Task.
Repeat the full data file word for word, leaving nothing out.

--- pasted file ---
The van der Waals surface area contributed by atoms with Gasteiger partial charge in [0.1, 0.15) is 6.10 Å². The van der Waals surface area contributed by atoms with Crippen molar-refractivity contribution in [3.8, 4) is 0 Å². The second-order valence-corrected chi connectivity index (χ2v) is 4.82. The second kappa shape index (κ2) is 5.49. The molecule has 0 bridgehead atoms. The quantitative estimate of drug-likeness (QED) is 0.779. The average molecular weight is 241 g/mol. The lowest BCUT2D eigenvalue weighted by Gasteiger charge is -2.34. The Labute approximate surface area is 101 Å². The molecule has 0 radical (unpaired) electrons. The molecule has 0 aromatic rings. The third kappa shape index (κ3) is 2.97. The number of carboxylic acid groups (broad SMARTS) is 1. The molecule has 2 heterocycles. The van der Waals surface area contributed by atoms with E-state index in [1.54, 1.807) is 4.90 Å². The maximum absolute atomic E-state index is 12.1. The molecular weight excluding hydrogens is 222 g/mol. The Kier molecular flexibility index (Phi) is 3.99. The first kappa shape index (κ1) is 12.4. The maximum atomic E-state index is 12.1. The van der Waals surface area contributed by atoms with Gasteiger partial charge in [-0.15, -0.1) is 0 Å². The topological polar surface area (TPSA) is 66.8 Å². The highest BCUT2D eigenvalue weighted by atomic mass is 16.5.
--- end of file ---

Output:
The van der Waals surface area contributed by atoms with Gasteiger partial charge in [0.1, 0.15) is 6.10 Å². The van der Waals surface area contributed by atoms with Crippen molar-refractivity contribution in [3.8, 4) is 0 Å². The second-order valence-corrected chi connectivity index (χ2v) is 4.82. The second kappa shape index (κ2) is 5.49. The molecule has 0 bridgehead atoms. The quantitative estimate of drug-likeness (QED) is 0.779. The average molecular weight is 241 g/mol. The lowest BCUT2D eigenvalue weighted by Gasteiger charge is -2.34. The Labute approximate surface area is 101 Å². The molecule has 0 radical (unpaired) electrons. The molecule has 0 aromatic rings. The third kappa shape index (κ3) is 2.97. The number of carboxylic acid groups (broad SMARTS) is 1. The molecule has 2 heterocycles. The van der Waals surface area contributed by atoms with E-state index in [1.54, 1.807) is 4.90 Å². The maximum absolute atomic E-state index is 12.1. The molecular weight excluding hydrogens is 222 g/mol. The Kier molecular flexibility index (Phi) is 3.99. The first kappa shape index (κ1) is 12.4. The maximum atomic E-state index is 12.1. The van der Waals surface area contributed by atoms with Gasteiger partial charge in [-0.15, -0.1) is 0 Å². The topological polar surface area (TPSA) is 66.8 Å². The highest BCUT2D eigenvalue weighted by atomic mass is 16.5.